Award Date

2009

Degree Type

Thesis

Degree Name

Master of Arts in Anthropology

Department

Anthropology

Advisor 1

Jennifer Thompson, Committee Chair

First Committee Member

Debra Martin

Second Committee Member

Peter Gray

Graduate Faculty Representative

Megan Litster

Number of Pages

94

Abstract

The timing and nature of the migration of the ancestors of the Polynesian people is debated by two competing theories. The "Express Train" and "Slow Boat" theories assert that the migration of the Proto-Polynesian people began around 6,000 years before present (BP) or around 10,000 years BP respectively. Through the use of haplogroups and specific genetic mutations a direct relationship between the Proto-Polynesians and modern Polynesians was attempted to test which of these theories was correct. The ancient skeletal remains from the island of Borneo currently housed at UNLV were used in this study as their dates fall within both theories' geographic and temporal range and so held the potential to provide the genetic material required to test these theories. The aim of this study was to genetically link these ancient skeletal remains to modern Polynesian people. However, the results obtained determined the samples were contaminated with DNA belonging to people outside of the Southeast Asian haplogroup and that any original DNA had become degraded. This meant that no further analysis could take place. These findings lead to the conclusion that collection practices need to be implemented by the excavators and curators of skeletal remains to reduce or eliminate accidental contamination.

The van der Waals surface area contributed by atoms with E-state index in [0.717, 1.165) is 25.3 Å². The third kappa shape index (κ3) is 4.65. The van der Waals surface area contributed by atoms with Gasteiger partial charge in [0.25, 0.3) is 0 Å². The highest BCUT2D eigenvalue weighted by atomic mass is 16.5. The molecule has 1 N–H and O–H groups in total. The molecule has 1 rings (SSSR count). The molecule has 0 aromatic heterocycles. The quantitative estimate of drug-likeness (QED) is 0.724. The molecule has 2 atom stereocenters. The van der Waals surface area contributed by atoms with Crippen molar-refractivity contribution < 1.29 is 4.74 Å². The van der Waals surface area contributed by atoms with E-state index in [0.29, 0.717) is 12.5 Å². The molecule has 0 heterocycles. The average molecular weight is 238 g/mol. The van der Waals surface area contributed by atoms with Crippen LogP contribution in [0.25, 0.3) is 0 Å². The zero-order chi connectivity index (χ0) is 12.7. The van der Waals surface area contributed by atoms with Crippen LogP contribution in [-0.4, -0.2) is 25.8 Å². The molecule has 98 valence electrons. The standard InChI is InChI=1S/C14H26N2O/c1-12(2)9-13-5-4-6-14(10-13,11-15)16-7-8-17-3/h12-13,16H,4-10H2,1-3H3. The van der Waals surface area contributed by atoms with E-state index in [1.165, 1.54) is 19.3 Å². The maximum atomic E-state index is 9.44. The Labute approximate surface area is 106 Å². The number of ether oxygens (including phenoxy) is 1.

Keywords

DNA collection and preservation; DNA contamination; Excavation procedures; Human migrations; Human remains storage; Polynesia; Polynesians; Proto-Polynesian people

Disciplines

Archaeological Anthropology | Genetics

Language

English


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